Wednesday, December 17, 2008

Is There Guilt By Association?

I'm frankly sick and tired of the whole Rod Blagojevich scandal so I haven't followed the details very carefully. All I know is that he's the governor of Illinois who allegedly put President-elect Obama's vacant Senate seat up for sale. (I know, I know. He's innocent 'til proven guilty. But the FBI's wiretap transcript certainly makes him out to be a complete jack---.)

But what piqued my interest was a TV commentator who said President-elect Obama and Chief of Staff designate Rahm Emanuel will have "problems" since they supported Blagojevich's gubernatorial candidacy despite knowing his "shady character." The RNC was also quick to point out Obama's support of Blagojevich as well. I don't know what the commentator meant when he said Obama knew Blagojevich was a "shady character". (And how would the commentator know what Obama knew?)

Anyhow, this made me wonder: If you associate with someone who engages in financial/ethical wrongdoing, should (or will) your character be automatically impugned? Should you rebuke that person professionally and personally?

I’ve been thinking about this since my recent discussion with someone I occasionally do business, who I’ll call “Mr. C”. Mr. C is my smart, reliable go-to guy professionally. Whenever I have tough cases, I hire Mr. C to clean up the mess.

Last week Mr. C asked what I intended to do if and when I got laid off. I told him that I want to get another corporate job (versus a law firm job) since I'll likely get better benefits (e.g. matching 401k, ESOP plan, FSA, etc.) For some reason, I felt compelled to lay out my life plan to him. I told him once I pay off my debts in six years, I plan to buy a small place to live. Some time in my late 40's and early 50's, I plan to downshift my career to a government job until I qualify for Social Security and Medicare. (I’m considering working at the DMV like Patty and Selma from the Simpsons, or, the post office like Cliff Claven.)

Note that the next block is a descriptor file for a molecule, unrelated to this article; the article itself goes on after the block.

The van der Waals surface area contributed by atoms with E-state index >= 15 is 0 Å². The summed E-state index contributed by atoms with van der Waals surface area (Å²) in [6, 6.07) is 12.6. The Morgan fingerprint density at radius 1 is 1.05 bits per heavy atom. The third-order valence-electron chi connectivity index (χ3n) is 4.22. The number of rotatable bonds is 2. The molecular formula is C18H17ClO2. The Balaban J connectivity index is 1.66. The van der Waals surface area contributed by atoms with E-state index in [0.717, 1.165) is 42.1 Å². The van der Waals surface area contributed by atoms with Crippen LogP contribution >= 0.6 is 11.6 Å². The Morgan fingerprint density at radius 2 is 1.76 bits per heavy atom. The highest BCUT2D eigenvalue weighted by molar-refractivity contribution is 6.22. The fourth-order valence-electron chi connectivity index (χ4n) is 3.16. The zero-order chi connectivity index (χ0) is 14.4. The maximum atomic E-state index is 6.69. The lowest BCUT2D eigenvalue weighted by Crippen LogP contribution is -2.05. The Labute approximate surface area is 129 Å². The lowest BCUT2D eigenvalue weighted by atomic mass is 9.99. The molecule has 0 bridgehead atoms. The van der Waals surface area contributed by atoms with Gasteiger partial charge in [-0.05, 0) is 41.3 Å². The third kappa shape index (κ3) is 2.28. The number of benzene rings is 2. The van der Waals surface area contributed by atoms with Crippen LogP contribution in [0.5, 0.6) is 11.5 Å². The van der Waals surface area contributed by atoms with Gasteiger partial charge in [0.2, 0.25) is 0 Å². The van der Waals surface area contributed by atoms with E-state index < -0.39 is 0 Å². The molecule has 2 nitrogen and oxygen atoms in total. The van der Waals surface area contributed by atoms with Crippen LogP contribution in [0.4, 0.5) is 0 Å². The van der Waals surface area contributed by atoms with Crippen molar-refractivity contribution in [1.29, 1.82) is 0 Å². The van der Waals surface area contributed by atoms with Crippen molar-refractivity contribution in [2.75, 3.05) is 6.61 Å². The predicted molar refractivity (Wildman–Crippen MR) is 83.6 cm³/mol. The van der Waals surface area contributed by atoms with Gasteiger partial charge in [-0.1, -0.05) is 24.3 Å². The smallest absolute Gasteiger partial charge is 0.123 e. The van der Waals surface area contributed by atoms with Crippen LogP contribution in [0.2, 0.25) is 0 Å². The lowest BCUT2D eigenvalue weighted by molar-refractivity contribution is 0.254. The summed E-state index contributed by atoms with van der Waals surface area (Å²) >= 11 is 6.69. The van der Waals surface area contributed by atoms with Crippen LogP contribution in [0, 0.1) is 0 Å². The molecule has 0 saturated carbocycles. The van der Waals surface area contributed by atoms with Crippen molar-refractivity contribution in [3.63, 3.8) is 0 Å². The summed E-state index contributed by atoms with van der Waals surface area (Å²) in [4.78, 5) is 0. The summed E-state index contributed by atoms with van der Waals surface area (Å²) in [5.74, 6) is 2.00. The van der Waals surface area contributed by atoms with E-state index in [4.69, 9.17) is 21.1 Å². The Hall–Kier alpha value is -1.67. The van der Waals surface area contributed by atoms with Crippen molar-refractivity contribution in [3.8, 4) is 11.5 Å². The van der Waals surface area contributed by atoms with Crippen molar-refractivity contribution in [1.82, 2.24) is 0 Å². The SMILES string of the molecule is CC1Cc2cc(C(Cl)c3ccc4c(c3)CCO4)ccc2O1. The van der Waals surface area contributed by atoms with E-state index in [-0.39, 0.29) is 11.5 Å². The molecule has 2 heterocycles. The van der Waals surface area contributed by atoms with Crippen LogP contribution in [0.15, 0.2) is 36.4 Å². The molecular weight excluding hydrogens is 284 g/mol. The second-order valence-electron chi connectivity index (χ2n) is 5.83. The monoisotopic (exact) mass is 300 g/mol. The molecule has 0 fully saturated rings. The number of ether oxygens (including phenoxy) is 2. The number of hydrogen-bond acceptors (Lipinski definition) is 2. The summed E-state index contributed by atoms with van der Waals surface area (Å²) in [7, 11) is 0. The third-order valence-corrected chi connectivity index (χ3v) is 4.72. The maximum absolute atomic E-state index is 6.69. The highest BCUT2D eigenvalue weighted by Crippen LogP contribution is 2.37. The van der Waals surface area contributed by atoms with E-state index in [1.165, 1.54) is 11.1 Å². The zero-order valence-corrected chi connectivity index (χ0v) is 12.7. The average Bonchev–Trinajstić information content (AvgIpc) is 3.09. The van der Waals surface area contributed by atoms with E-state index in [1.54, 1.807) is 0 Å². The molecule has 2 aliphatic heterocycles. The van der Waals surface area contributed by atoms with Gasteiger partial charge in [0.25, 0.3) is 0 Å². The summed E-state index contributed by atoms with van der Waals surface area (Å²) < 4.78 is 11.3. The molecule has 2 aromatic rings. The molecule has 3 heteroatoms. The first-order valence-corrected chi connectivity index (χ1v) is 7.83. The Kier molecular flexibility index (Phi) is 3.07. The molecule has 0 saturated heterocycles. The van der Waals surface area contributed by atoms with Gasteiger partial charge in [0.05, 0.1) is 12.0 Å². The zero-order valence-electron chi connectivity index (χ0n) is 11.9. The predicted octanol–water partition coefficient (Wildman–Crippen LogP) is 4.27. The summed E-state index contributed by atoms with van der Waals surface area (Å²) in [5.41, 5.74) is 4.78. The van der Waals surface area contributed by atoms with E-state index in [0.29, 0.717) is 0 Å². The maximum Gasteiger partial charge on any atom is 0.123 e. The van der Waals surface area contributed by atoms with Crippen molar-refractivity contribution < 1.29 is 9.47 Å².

Mr. C said my life plan was "the most depressing thing he ever heard", so I asked him what his grand future plans were. Big mistake! Mr. C said he was expecting a windfall in the near future and he was going to hide it from his wife. Once all his kids become legal adults, he planned to give the house to his wife and leave without a trace. He told me how he wanted to live a semi-nomadic life somewhere down south where no one can find him. He said he would leave a trust fund for his kids but he had no intention of paying spousal support.

I was stunned and said something to the effect of, “Sounds like someone’s suffering from a mid-life crisis!” We both laughed it off.

Notwithstanding this bizaare conversation, I've decided I'll continue to do business with him since what he does in his personal life is not my concern. I never took Community Property or Family Law classes during law school, so I don't know whether Mr. C's plans are illegal. (I do suspect it is illegal, though, since deserting a dependent spouse would presumably be against public policy.) Second of all, I'm not sure if it's even a plan. (Although a colleague previously told me that Mr. C told him the same story. If it IS a plan, he's pretty stupid to tell so many people.) Finally, none of this really matters to me since Mr. C is excellent at what he does and he gets the job assigned to him done well.

A friend (who is not in the industry and doesn't know Mr. C) said, "If he's willing to screw over his wife, he'll be willing to screw you too! You should disassociate from him." When I refused, the friend said, "Well, when he gets caught doing something unethical, the fact that you trusted him is going to reflect negatively upon you."

Initially, I'm not convinced that someone who complains he's sick of his marriage and wants to abandon it, necessarily has a propensity to do something unethical. But does his rant about his failing marriage (and his revenge fantasy) evidence his "shady character" and thus raise alarms? Is the dirt in someone's personal life a sufficient basis to abandon a professional and personal friendship? And isn't there the proverb: "Let the person among you who is without sin be the first to cast a stone"?